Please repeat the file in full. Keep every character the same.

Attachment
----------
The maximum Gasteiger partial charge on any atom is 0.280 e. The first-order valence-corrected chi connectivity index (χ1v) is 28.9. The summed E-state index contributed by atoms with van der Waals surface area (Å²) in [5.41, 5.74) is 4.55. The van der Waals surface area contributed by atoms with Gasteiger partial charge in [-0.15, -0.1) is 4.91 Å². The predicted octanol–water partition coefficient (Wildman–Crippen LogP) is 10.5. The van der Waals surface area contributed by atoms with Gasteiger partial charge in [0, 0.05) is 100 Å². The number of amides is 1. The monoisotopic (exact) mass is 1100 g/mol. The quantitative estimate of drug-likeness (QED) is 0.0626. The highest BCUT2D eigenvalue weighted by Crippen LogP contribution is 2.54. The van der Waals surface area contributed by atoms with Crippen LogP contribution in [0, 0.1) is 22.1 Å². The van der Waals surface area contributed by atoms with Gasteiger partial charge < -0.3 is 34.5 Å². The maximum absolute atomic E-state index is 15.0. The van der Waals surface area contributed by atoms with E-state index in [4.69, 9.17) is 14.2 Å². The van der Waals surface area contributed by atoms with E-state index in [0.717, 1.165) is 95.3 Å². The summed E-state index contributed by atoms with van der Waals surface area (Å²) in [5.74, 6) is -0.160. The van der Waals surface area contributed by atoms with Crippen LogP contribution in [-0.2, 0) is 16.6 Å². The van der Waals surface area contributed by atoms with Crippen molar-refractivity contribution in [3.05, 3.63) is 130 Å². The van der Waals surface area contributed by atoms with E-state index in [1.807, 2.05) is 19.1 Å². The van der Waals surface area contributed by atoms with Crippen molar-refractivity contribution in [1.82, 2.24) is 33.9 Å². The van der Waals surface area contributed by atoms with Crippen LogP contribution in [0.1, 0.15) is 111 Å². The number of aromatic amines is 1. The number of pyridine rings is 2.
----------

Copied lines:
The maximum Gasteiger partial charge on any atom is 0.280 e. The first-order valence-corrected chi connectivity index (χ1v) is 28.9. The summed E-state index contributed by atoms with van der Waals surface area (Å²) in [5.41, 5.74) is 4.55. The van der Waals surface area contributed by atoms with Gasteiger partial charge in [-0.15, -0.1) is 4.91 Å². The predicted octanol–water partition coefficient (Wildman–Crippen LogP) is 10.5. The van der Waals surface area contributed by atoms with Gasteiger partial charge in [0, 0.05) is 100 Å². The number of amides is 1. The monoisotopic (exact) mass is 1100 g/mol. The quantitative estimate of drug-likeness (QED) is 0.0626. The highest BCUT2D eigenvalue weighted by Crippen LogP contribution is 2.54. The van der Waals surface area contributed by atoms with Crippen LogP contribution in [0, 0.1) is 22.1 Å². The van der Waals surface area contributed by atoms with Gasteiger partial charge < -0.3 is 34.5 Å². The maximum absolute atomic E-state index is 15.0. The van der Waals surface area contributed by atoms with E-state index in [4.69, 9.17) is 14.2 Å². The van der Waals surface area contributed by atoms with E-state index in [0.717, 1.165) is 95.3 Å². The summed E-state index contributed by atoms with van der Waals surface area (Å²) in [5.74, 6) is -0.160. The van der Waals surface area contributed by atoms with Crippen LogP contribution in [-0.2, 0) is 16.6 Å². The van der Waals surface area contributed by atoms with Crippen molar-refractivity contribution in [3.05, 3.63) is 130 Å². The van der Waals surface area contributed by atoms with E-state index in [1.807, 2.05) is 19.1 Å². The van der Waals surface area contributed by atoms with Crippen molar-refractivity contribution in [1.82, 2.24) is 33.9 Å². The van der Waals surface area contributed by atoms with Crippen LogP contribution in [0.1, 0.15) is 111 Å². The number of aromatic amines is 1. The number of pyridine rings is 2.